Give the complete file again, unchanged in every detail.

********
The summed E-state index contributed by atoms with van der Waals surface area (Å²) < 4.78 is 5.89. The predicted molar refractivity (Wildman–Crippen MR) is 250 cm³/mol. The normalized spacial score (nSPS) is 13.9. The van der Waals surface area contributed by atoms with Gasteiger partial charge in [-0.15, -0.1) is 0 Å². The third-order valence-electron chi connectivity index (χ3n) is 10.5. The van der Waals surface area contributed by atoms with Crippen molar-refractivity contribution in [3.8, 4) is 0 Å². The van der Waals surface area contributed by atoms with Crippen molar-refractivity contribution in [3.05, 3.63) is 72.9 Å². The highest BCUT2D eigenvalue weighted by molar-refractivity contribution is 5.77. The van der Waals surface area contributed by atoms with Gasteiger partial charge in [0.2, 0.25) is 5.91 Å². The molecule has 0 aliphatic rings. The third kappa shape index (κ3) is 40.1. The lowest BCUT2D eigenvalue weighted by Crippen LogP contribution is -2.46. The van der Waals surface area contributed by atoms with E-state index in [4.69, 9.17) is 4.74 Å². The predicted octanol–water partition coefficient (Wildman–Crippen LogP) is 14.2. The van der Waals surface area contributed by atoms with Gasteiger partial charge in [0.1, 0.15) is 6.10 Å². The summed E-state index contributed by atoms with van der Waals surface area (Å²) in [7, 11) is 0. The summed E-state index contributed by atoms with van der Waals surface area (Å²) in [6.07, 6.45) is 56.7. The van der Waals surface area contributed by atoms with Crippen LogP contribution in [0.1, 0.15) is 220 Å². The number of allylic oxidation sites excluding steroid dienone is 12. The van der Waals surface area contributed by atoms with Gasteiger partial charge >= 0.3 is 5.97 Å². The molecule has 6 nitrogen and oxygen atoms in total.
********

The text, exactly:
The summed E-state index contributed by atoms with van der Waals surface area (Å²) < 4.78 is 5.89. The predicted molar refractivity (Wildman–Crippen MR) is 250 cm³/mol. The normalized spacial score (nSPS) is 13.9. The van der Waals surface area contributed by atoms with Gasteiger partial charge in [-0.15, -0.1) is 0 Å². The third-order valence-electron chi connectivity index (χ3n) is 10.5. The van der Waals surface area contributed by atoms with Crippen molar-refractivity contribution in [3.8, 4) is 0 Å². The van der Waals surface area contributed by atoms with Crippen molar-refractivity contribution in [3.05, 3.63) is 72.9 Å². The highest BCUT2D eigenvalue weighted by molar-refractivity contribution is 5.77. The van der Waals surface area contributed by atoms with Gasteiger partial charge in [0.2, 0.25) is 5.91 Å². The molecule has 0 aliphatic rings. The third kappa shape index (κ3) is 40.1. The lowest BCUT2D eigenvalue weighted by Crippen LogP contribution is -2.46. The van der Waals surface area contributed by atoms with E-state index in [4.69, 9.17) is 4.74 Å². The predicted octanol–water partition coefficient (Wildman–Crippen LogP) is 14.2. The van der Waals surface area contributed by atoms with Gasteiger partial charge in [0.1, 0.15) is 6.10 Å². The summed E-state index contributed by atoms with van der Waals surface area (Å²) in [7, 11) is 0. The summed E-state index contributed by atoms with van der Waals surface area (Å²) in [6.07, 6.45) is 56.7. The van der Waals surface area contributed by atoms with Crippen LogP contribution in [0.1, 0.15) is 220 Å². The number of allylic oxidation sites excluding steroid dienone is 12. The van der Waals surface area contributed by atoms with Gasteiger partial charge >= 0.3 is 5.97 Å². The molecule has 6 nitrogen and oxygen atoms in total.